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2. Implementation

Computing lessons occur weekly in all year groups and computing skills are also embedded in across the curriculum. The majority of the computing curriculum is taught through The National Centre for Computing Education’s Teach Computing scheme with elements also taken from Apple’s Everyone Can Code scheme and Code Studio, while online safety lessons are taken from Project Evolve.

The National Centre for Computing Education’s pedagogical approach consists of 12 key principles underpinned by research: each principle has been shown to contribute to effective teaching and learning in computing. These 12 principles are embodied by the Teach Computing Curriculum, and examples of their application can be found throughout the units of work.

  • Lead with concepts

Support pupils in the acquisition of knowledge, through the use of key concepts, terms, and vocabulary, providing opportunities to build a shared and consistent understanding. Glossaries, concept maps, and displays, along with regular recall and revision, can support this approach.

  • Work together

Encourage collaboration, specifically using pair programming and peer instruction, and also structured group tasks. Working together stimulates classroom dialogue, articulation of concepts, and development of shared understanding

  • Get hands-on

Use physical computing and making activities that offer tactile and sensory experiences to enhance learning. Combining electronics and programming with arts and crafts (especially through exploratory projects) provides pupils with a creative, engaging context to explore and apply

  • Unplug, unpack, repack

Teach new concepts by first unpacking complex terms and ideas, exploring these ideas in unplugged and familiar contexts, then repacking this new understanding into the original concept. This approach (semantic waves) can help pupils develop a secure understanding of complex concepts.

  • Model everything

Model processes or practices — everything from debugging code to binary number conversions — using techniques such as worked examples and live coding. Modelling is particularly beneficial to novices, providing scaffolding that can be gradually taken away.

  • Foster program comprehension

Use a variety of activities to consolidate knowledge and understanding of the function and structure of programs, including debugging, tracing, and Parson’s Problems. Regular comprehension activities will help secure understanding and build connections with new knowledge.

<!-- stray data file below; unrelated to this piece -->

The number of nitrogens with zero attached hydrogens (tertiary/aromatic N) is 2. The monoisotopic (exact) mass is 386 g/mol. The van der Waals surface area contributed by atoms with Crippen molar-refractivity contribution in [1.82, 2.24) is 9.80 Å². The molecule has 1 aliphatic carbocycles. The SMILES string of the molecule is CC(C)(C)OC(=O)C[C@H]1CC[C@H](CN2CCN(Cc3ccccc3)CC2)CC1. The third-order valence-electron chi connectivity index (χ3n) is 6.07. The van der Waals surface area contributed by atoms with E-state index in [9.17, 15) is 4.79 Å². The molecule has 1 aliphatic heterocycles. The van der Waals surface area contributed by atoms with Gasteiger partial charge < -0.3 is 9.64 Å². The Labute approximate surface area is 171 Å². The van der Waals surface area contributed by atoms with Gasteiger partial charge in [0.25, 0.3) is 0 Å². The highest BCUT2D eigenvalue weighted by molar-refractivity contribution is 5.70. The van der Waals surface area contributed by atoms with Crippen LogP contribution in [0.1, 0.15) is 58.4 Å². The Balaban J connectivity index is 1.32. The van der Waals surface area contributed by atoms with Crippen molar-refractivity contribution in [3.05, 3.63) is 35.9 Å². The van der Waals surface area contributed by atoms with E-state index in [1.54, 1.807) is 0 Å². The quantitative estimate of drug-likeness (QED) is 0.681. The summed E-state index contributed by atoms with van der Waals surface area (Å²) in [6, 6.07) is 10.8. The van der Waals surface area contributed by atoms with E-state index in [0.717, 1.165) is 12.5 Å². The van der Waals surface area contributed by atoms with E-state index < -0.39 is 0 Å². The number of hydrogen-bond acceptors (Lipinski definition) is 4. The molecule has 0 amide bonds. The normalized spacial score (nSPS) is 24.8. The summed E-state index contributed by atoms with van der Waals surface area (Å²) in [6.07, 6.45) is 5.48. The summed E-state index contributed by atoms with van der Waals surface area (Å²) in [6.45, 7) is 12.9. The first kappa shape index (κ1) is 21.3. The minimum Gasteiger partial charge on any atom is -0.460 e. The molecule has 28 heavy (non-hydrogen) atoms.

• Create projects

Use project-based learning activities to provide pupils with the opportunity to apply and consolidate their knowledge and understanding. Design is an important, often overlooked aspect of computing. Pupils can consider how to develop an artefact for a particular user or function, and evaluate it against a set of criteria.

  • Add variety

Provide activities with different levels of direction, scaffolding, and support that promote learning, ranging from highly structured to more exploratory tasks. Adapting your instruction to suit different objectives will help keep all pupils engaged and encourage greater independence.

  • Challenge misconceptions

Use formative questioning to uncover misconceptions and adapt teaching to address them as they occur. Awareness of common misconceptions alongside discussion, concept mapping, peer instruction, or simple quizzes can help identify areas of confusion.

  • Make concrete

Bring abstract concepts to life with real world, contextual examples and a focus on interdependencies with other curriculum subjects. This can be achieved through the use of unplugged activities, proposing analogies, storytelling around concepts, and finding examples of the concepts in pupils’ lives.

  • Structure lessons

Use supportive frameworks when planning lessons, such as PRIMM (Predict, Run, Investigate, Modify, Make) and Use-Modify-Create. These frameworks are based on research and ensure that differentiation can be built in at various stages of the lesson.

  • Read and explore code first

When teaching programming, focus first on code ‘reading’ activities, before code writing. With both block-based and text-based programming, encourage pupils to review and interpret blocks of code. Research has shown that being able to read, trace, and explain code augments pupils’ ability to write code.


Within each lesson, opportunities for formative assessment are built in. Summative assessments are provided at the end of each unit in the form of either a rubric or a multiple choice quiz. Teachers base their judgments on these and using the curriculum objectives. This is recorded for each individual child on FFT.

Staff receive regular CPD training through staff meetings to support their understanding and delivery of the curriculum and in the use of the technology requirements. Staff are supported by the computing subject leader individually and in year group teams for more specific training needs as required.